Public Health
publicado em 19/07/2012 às 13h44:00
   Dê o seu voto:

Cholera has killed more than 7,000 people in Haiti in less than two years

Data were recorded since October 2010. Only 2% of 10 million people in the country have access to drinking water

 
font size
A-
A+

Some pieces of information on this page may have been automatically translated. Makernews is not responsible for the irregularities resulting from these translations. When in doubt,      consult the original text.



Foto: Sophia Paris/UN Photo
Children with cholera receiving care at the Medical Center in L'Estere near Port au Prince, Haiti
  « Previous
next »  
Children with cholera receiving care at the Medical Center in L'Estere near Port au Prince, Haiti

Cholera has killed at least 7,418 people, including babies and children in Haiti, in one year and nine months, according to the Ministry of Health of the country. The data relate since October 2010 when it appeared the outbreak in the country. Only 2% of 10 million people in Haiti have access to drinking water. Virtually no sewer system and is common in the habit of open toilet. The country is the poorest in the Americas and the situation worsened after the earthquake in January 2010.

However, the director of the Agency for Healthcare Epidemiology of Haiti, Roc Magloire, said it has reduced the number of deaths in recent weeks. According to her, the disease incidence is higher in the north and west of Haiti, including the capital, Port au Prince.

U.S. researchers reported in June that the epidemic is caused by two types of bacteria and not only one of Eastern origin, as examined above. Initial studies indicated that the disease was caused by a bacterium native to Asia and introduced by Nepalese soldiers, members of the Peace Mission of the United Nations Stabilization (MINUSTAH) in Haiti.

A team of geneticists at the University of Maryland (United States) found a new type of bacteria, apparently of local origin. This new bacterium, named V. Cholerae 01/0139, is found in rivers and estuaries in the Western Hemisphere, with characteristics similar to infections of the disease.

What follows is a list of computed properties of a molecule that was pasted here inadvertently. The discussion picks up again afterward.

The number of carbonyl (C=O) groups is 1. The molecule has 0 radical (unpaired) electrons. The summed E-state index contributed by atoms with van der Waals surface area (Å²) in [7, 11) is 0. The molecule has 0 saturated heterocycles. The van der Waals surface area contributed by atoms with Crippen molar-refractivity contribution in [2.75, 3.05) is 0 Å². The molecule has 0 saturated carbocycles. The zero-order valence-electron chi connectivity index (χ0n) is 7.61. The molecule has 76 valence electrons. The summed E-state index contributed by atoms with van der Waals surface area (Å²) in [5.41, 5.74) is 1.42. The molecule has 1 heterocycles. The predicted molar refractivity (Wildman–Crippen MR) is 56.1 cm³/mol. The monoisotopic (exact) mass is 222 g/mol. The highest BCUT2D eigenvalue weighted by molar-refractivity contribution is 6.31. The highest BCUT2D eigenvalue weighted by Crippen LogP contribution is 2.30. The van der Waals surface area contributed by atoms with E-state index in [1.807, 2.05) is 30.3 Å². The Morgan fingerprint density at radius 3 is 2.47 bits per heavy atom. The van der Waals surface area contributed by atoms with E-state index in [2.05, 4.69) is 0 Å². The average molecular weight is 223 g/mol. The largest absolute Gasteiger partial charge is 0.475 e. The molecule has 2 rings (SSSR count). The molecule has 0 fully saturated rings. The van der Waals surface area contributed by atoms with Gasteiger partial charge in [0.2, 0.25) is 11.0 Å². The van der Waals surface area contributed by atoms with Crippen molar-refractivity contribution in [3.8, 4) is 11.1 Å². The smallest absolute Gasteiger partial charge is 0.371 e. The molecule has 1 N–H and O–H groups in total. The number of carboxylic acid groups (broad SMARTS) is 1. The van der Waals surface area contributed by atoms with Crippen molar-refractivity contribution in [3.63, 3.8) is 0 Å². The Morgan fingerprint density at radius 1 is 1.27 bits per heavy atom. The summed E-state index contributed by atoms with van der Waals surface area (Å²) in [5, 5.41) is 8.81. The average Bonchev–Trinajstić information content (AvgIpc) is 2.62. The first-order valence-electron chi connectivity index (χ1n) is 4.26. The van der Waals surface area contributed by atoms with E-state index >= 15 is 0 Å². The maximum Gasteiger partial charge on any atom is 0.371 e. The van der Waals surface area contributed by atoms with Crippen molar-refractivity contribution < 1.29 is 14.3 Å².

The details of the bacteria are in the medical journal Proceedings of the National Academy of Sciences. The study was carried out by scientists Claire M. Fraser-Liggett, and Rita R. Colwell, who collected stool samples from 81 victims of cholera in 18 cities in Haiti in November 2010 when the outbreak began in the country.

In mid-June, Doctors Without Borders (humanitarian organization) lamented the lack of support from the international community to combat the cholera epidemic in Haiti, which reached about 10,000 people suspected with the disease.

Source: AGÊNCIA BRASIL
   Palavras-chave:   Haiti    Anger    Babies    Puerto Princepe   
  • Share this pageShare this page
  • Share this pageCorrect
  • ShareShare
  • AlertAlert
Reduced link: 
  • You are recommending this story: Cholera has killed more than 7,000 people in Haiti in less than two years
  • Fill in the following form to send your recommendation to your friend:

  • You are suggesting a correction for this story: Cholera has killed more than 7,000 people in Haiti in less than two years


Receba notícias do iSaúde no seu e-mail de acordo com os assuntos de seu interesse.
Seu nome:
Seu email:
Desejo receber um alerta com estes assuntos:
Haiti    anger    babies    Puerto Princepe   
Comments:
Comment
Leave your comment
Close
(Required fields are marked with an *)

(Your email address will never be published or shared.)

Enter the letters and numbers below and click in the button "send"

  • Twitter iSaúde
advertising
Informe Saúde printed version

Recommend the portal
Close [X]
  • You are recommending this story: http://www.isaude.net
  • Fill in the following form to send your recommendation to your friend:

RSS news from the portal  iSaúde.net
Get the newsletter of the portal  iSaúde.net
Recommend the portal iSaúde.net
News from  iSaúde.net in your blog or website.
Get news on the subject of your interest.
© 2000-2011 www.isaude.net Todos os direitos reservados.